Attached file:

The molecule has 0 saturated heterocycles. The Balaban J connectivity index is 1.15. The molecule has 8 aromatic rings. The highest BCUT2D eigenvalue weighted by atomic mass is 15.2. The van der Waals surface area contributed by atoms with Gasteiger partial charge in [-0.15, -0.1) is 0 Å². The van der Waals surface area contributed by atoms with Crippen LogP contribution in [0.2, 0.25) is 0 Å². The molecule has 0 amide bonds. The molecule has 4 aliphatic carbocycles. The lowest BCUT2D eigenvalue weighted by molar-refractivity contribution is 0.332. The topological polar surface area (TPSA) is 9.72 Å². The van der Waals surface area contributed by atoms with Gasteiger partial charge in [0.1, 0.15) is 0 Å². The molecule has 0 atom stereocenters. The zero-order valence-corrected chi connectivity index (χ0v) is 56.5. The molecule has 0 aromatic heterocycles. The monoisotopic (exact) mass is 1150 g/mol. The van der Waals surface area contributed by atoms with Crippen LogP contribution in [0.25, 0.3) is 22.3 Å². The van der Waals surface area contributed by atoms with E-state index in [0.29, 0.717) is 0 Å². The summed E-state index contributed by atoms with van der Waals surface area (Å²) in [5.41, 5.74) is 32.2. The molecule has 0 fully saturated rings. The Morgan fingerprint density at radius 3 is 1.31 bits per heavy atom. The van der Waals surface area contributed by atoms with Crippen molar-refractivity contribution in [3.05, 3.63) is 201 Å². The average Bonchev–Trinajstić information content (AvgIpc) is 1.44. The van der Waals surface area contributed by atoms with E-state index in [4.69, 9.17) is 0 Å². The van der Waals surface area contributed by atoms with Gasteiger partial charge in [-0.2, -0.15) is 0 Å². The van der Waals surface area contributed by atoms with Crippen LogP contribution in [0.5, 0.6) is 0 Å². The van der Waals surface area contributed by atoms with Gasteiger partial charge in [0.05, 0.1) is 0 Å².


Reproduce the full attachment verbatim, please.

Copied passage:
The molecule has 0 saturated heterocycles. The Balaban J connectivity index is 1.15. The molecule has 8 aromatic rings. The highest BCUT2D eigenvalue weighted by atomic mass is 15.2. The van der Waals surface area contributed by atoms with Gasteiger partial charge in [-0.15, -0.1) is 0 Å². The van der Waals surface area contributed by atoms with Crippen LogP contribution in [0.2, 0.25) is 0 Å². The molecule has 0 amide bonds. The molecule has 4 aliphatic carbocycles. The lowest BCUT2D eigenvalue weighted by molar-refractivity contribution is 0.332. The topological polar surface area (TPSA) is 9.72 Å². The van der Waals surface area contributed by atoms with Gasteiger partial charge in [0.1, 0.15) is 0 Å². The molecule has 0 atom stereocenters. The zero-order valence-corrected chi connectivity index (χ0v) is 56.5. The molecule has 0 aromatic heterocycles. The monoisotopic (exact) mass is 1150 g/mol. The van der Waals surface area contributed by atoms with Crippen LogP contribution in [0.25, 0.3) is 22.3 Å². The van der Waals surface area contributed by atoms with E-state index in [0.29, 0.717) is 0 Å². The summed E-state index contributed by atoms with van der Waals surface area (Å²) in [5.41, 5.74) is 32.2. The molecule has 0 fully saturated rings. The Morgan fingerprint density at radius 3 is 1.31 bits per heavy atom. The van der Waals surface area contributed by atoms with Crippen molar-refractivity contribution in [3.05, 3.63) is 201 Å². The average Bonchev–Trinajstić information content (AvgIpc) is 1.44. The van der Waals surface area contributed by atoms with E-state index in [4.69, 9.17) is 0 Å². The van der Waals surface area contributed by atoms with Gasteiger partial charge in [-0.2, -0.15) is 0 Å². The van der Waals surface area contributed by atoms with Crippen LogP contribution in [0.5, 0.6) is 0 Å². The van der Waals surface area contributed by atoms with Gasteiger partial charge in [0.05, 0.1) is 0 Å².